Live from the ACI Legal Process Outsourcing conference in NYC. Session: Best Practices for the Ongoing Management of the Outsourcing Arrangement. Speakers: Angelo Paparelli, Managing Partner, Paparelli & Partners LLP and Elizabeth Foster
Partner, Business and International Services Groups Luce, Forward, Hamilton, Scripps LLP.
Paperelli Offers a Case Study in LPO
In my firm’s practice – immigration for large companies – we faced severe price pressure. At the same time, we faced escalating costs (rent, associate compensation). It became clear that to operate profitably, we needed to find less expensive ways to work. I also was concerned that young lawyers spent too much time on writing and research and not enough time with clients. So I looked at offshoring….
Offshoring strikes fear in associates and staff. You have to think carefully about how you introduce the concept to your firm. If you don’t do it the right way, offshoring will be sabotaged. Thought that one meeting was enough to make everyone comfortable. It turns out that was NOT the case. It takes time to get people comfortable. The senior lawyers on each team have to champion offshoring. The right way is explaining facts to team: the economic challenges, for example, the challenge of scaling up and down as work flow ebbs. Explain all the reasons why LPO can solve the problems without threatening jobs (in fact, it will let existing team do higher value work). It did not go over well initially.
As part of offshoring, you have to make sure your processes are in good shape. You also need metrics in an LPO agreement, with real-time access to work status. To get the right LPO metrics, you first need the right metrics in your own firm. Otherwise you can’t reliably compare your own work with the offshore work. Both sides should measure performance and regularly compare notes.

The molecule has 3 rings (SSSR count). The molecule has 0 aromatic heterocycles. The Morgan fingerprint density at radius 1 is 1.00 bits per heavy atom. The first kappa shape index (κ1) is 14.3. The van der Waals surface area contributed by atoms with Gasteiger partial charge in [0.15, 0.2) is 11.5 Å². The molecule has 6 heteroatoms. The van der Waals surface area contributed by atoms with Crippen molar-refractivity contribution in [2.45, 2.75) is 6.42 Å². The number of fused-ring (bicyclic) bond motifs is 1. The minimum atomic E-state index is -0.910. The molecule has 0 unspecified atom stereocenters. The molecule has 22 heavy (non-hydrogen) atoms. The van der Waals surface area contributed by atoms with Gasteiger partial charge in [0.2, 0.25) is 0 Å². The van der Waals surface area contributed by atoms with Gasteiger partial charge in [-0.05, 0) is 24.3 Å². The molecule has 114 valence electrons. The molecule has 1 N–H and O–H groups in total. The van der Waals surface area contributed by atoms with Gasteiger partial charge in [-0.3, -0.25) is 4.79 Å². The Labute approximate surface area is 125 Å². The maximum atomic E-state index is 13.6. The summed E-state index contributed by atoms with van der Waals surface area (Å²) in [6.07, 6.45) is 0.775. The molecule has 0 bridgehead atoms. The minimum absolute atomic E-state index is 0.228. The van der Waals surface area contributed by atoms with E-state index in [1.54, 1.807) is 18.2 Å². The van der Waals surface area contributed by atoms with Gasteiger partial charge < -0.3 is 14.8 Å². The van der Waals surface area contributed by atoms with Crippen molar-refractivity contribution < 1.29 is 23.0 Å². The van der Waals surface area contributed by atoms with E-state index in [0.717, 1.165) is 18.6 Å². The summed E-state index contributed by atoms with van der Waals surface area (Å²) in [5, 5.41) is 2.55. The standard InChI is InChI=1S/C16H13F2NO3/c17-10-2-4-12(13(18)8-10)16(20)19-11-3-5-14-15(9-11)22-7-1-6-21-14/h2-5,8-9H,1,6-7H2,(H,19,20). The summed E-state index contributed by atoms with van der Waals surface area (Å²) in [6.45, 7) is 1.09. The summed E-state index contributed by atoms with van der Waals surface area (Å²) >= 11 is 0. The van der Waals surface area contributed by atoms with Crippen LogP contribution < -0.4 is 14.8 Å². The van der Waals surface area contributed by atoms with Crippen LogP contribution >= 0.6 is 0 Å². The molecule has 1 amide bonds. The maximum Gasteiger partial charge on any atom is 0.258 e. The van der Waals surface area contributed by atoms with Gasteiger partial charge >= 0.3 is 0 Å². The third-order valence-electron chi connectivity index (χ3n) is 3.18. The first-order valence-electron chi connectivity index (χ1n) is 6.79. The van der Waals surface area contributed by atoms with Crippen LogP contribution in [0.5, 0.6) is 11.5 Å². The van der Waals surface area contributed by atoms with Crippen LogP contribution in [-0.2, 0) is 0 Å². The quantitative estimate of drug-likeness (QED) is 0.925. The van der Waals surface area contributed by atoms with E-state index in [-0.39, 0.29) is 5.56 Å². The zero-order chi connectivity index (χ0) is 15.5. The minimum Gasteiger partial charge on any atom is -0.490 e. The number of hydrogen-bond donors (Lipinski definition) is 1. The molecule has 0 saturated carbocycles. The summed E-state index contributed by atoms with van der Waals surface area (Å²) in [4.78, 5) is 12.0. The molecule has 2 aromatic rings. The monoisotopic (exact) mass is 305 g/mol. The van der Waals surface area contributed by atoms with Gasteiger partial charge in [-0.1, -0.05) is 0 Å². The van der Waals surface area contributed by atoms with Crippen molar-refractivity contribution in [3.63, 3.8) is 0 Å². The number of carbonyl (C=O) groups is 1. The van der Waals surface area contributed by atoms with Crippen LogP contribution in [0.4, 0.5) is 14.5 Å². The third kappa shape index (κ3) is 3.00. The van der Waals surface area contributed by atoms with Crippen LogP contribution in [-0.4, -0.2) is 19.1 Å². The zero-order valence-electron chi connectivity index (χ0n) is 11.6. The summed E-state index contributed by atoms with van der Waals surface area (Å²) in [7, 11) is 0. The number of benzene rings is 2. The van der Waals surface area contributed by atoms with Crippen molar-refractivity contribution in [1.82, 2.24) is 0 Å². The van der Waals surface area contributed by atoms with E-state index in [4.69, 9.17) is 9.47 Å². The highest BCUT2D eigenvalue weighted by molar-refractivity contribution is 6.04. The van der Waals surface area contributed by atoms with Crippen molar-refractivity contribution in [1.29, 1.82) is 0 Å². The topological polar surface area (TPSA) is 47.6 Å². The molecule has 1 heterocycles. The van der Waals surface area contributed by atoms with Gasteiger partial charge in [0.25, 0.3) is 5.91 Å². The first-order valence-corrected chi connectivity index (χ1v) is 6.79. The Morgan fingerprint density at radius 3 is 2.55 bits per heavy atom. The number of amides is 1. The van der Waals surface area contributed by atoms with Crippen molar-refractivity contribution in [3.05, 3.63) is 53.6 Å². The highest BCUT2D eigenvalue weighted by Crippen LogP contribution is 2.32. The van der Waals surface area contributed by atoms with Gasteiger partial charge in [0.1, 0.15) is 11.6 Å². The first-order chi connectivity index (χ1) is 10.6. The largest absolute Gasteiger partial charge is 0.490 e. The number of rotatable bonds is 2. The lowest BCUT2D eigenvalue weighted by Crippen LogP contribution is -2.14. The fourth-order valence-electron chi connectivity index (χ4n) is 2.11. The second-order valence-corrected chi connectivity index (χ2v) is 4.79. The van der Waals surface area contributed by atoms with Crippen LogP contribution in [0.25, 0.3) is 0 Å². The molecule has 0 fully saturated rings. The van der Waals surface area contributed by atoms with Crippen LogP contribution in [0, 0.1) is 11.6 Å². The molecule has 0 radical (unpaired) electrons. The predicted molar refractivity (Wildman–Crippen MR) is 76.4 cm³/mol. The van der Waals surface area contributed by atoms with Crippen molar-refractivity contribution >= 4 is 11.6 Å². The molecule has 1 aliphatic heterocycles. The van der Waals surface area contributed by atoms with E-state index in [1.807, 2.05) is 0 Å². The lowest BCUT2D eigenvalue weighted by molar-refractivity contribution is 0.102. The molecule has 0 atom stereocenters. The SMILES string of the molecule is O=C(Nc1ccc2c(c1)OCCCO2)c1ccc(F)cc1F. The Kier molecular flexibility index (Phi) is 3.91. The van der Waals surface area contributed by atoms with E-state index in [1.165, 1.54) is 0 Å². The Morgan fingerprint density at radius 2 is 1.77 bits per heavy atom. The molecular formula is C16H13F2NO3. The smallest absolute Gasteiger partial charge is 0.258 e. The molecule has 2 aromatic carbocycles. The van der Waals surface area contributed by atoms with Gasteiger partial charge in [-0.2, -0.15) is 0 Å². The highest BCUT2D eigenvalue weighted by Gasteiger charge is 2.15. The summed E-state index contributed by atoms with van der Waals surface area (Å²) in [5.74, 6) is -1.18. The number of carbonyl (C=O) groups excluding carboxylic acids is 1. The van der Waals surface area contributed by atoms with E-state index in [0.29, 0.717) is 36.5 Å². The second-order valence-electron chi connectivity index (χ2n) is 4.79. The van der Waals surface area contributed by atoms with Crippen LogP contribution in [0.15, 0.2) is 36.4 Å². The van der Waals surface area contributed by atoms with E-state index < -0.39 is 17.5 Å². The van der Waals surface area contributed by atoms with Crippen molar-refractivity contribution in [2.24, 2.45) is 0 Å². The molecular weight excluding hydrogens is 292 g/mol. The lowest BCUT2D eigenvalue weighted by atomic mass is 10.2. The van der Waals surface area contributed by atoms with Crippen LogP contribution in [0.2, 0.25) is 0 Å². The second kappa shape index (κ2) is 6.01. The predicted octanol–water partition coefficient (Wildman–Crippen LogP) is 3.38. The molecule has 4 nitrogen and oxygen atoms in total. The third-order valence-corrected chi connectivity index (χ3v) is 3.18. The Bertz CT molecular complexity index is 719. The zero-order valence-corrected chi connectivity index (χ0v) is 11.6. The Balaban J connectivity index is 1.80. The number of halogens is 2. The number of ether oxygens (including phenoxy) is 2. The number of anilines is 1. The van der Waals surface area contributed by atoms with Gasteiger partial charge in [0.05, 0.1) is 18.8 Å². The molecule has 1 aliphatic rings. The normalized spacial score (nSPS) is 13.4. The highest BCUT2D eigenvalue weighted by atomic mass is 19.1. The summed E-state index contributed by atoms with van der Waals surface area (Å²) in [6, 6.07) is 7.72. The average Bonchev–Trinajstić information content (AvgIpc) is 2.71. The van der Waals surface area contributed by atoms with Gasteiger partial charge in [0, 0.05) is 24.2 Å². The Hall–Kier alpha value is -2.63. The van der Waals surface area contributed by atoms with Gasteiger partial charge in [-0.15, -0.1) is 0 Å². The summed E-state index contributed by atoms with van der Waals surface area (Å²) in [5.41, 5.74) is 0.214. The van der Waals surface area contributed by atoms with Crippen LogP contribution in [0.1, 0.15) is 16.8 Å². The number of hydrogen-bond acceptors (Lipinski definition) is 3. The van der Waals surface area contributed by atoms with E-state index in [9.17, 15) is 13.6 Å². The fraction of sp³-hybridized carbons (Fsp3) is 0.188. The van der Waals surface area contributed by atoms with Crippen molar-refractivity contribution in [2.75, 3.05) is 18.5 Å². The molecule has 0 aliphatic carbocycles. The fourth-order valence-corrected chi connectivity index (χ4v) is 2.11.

A government rule change caused a substantive change in how work had to be done…. certain work now had to be done in a shorter time frame. When the firm tried to return work to client, client made noise about discipline. That brought religion to staff, who then saw there was no choice but to consider offshoring in order to deliver what the client needed. The fact that we had laid the ground work was critical though.
I thought I could build own facility offshore but realized it is much harder than anticipated for a smaller law firm.
My firm has not yet done any offshoring. For providers, it should be helpful to hear the perspective of a mid-size firm as it considers offshoring. Draws analogy to finding a US lawyer in another state. It’s done by word of mouth with few reference checks. Thinks that the same will eventually be true for offshore work.
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